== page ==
Suggestions for further reading

Chris M. Sciabarra sciabrrc at is2.NYU.EDU
Wed Sep 27 06:27:38 MDT 1995

In a number of posts last week, I was asked about the Austrian theory of
business cycles, and several related issues.  I would like to recommend
to anyone who is interested, several articles from a variety of sources,
for further reading.  First, I wish to heartily recommend CRITICAL
REVIEW, especially three issues:  Vol, 3, nos. 3&4, which discusses the
Central banking issue in a special edition on "The Keynesian Orthodoxy."
The journal is not strictly libertarian -- it engages people from many
traditions, left and right, by the way.  In this issue, one will find
Steven Horwitz on "Central vs. Free Banking," but also a wonderful
article by Frank Vorhies, "Marx on Money and Crises."  Vorhies did his
dissertation on Marx's theory of money, which is VERY close indeed to
Austrian theory.  (Related to this, Horwitz has done a paper on
Hilferding in HOPE, and Don Lavoie has done a paper on Marx's
disequilibrium theory of money in the Cambridge Journal of Economics.)

Second, there is an excellent debate on the Great Depression in CRITICAL
REVIEW, vol. 5, no. 1, featuring Gene Smiley, Tyler Cowen, and Clifford

Finally, a special CRITICAL REVIEW edition, "The Regulatory State," with
excellent essays on the regulation of banking, and specifically on such
issues as "bubbles," (raised by Steve Keen), which formally confront
Austrian and Post-Keynesian economics.  Also see the articles in this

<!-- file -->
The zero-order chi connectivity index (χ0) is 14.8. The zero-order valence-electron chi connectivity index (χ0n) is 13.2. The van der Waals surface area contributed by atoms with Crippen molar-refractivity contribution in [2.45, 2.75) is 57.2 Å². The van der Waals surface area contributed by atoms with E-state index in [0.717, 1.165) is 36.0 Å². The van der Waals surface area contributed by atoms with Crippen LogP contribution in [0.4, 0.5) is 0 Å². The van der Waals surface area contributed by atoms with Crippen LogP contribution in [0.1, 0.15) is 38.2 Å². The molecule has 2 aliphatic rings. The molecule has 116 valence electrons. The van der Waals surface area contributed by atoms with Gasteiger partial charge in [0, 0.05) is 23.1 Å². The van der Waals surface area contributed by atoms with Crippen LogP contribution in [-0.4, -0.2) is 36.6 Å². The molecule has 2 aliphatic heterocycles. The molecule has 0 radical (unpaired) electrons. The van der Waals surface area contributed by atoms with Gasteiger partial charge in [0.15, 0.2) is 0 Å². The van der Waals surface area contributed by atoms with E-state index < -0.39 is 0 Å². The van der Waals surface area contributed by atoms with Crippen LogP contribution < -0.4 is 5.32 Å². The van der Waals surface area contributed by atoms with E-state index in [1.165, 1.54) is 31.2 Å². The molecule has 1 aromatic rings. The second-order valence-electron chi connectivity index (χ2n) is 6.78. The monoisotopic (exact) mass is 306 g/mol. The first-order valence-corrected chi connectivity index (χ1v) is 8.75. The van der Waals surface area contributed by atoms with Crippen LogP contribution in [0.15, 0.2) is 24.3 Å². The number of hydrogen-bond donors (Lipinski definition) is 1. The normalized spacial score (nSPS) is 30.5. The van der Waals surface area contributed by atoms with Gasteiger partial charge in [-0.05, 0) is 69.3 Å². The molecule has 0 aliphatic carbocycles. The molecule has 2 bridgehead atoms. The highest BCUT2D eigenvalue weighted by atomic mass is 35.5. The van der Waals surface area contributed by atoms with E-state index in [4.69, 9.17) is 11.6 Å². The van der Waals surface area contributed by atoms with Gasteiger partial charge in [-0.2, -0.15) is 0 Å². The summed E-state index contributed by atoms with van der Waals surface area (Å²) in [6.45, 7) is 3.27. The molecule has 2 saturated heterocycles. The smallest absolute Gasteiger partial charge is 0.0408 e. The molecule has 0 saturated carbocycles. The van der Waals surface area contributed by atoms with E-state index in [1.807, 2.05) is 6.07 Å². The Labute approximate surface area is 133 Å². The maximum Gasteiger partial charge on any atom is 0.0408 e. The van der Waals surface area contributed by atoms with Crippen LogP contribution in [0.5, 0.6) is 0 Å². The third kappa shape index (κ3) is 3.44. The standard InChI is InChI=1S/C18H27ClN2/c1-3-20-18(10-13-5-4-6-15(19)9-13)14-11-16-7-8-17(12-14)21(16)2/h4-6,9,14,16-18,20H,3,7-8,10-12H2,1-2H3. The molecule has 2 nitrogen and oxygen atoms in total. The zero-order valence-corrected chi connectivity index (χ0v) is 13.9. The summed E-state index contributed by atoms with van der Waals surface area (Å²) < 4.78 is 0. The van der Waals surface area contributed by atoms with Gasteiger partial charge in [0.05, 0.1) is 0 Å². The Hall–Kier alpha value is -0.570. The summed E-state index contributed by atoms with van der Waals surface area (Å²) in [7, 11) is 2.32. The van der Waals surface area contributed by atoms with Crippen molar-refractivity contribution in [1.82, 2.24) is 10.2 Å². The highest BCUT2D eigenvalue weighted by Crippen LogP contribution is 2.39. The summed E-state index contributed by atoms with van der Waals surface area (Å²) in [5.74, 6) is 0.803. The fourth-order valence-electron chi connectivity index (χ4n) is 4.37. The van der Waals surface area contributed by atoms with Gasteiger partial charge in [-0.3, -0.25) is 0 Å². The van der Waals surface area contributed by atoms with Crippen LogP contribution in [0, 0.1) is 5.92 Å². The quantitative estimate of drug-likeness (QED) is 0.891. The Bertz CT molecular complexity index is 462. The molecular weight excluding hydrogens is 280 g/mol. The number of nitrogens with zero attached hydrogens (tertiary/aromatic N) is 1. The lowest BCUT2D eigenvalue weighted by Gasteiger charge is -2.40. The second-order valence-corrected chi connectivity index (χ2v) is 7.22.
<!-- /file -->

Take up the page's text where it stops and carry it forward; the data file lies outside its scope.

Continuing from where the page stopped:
issue by George Selgin and David Prychitko.

	Oh, and by the way, those who wonder about whether or not
Austrian theory is "endogenous" or "exogenous" -- well, it depends on
one's vantage point.  It is exogenous on one level ONLY if one views the
political intervention as external to the market; it is certainly not
exogenous if one realizes that political intervention has been internal
to the history of markets.  However, it has been noted by Pete Boettke
that the theory is actually endogenous in a different respect, in that it
has an "endogenous theory of the cluster of errors" that one finds in the
boom-bust cycle.  It asks the question--and provides an answer-- "Why did
businessmen en masse commit the same-type of error" in their
investments?  It shows that the errors committed must necessarily be
systemic given the financial origins of the cycle.

	One other observation hinted at above:  there really are some
fascinating parallels here between Austrian cycle theory and Marx's
theory of money.  Perhaps if one looks at Austrian theory with an eye
toward "what do Austrians and Marxists have in common here," one might
emerge with a better understanding of how radical the Austrian theory is,
and how ingenious and original Marx was -- even from the Austrian
						- Chris
Dr. Chris M. Sciabarra
Visiting Scholar, NYU Department of Politics
INTERNET:  sciabrrc at

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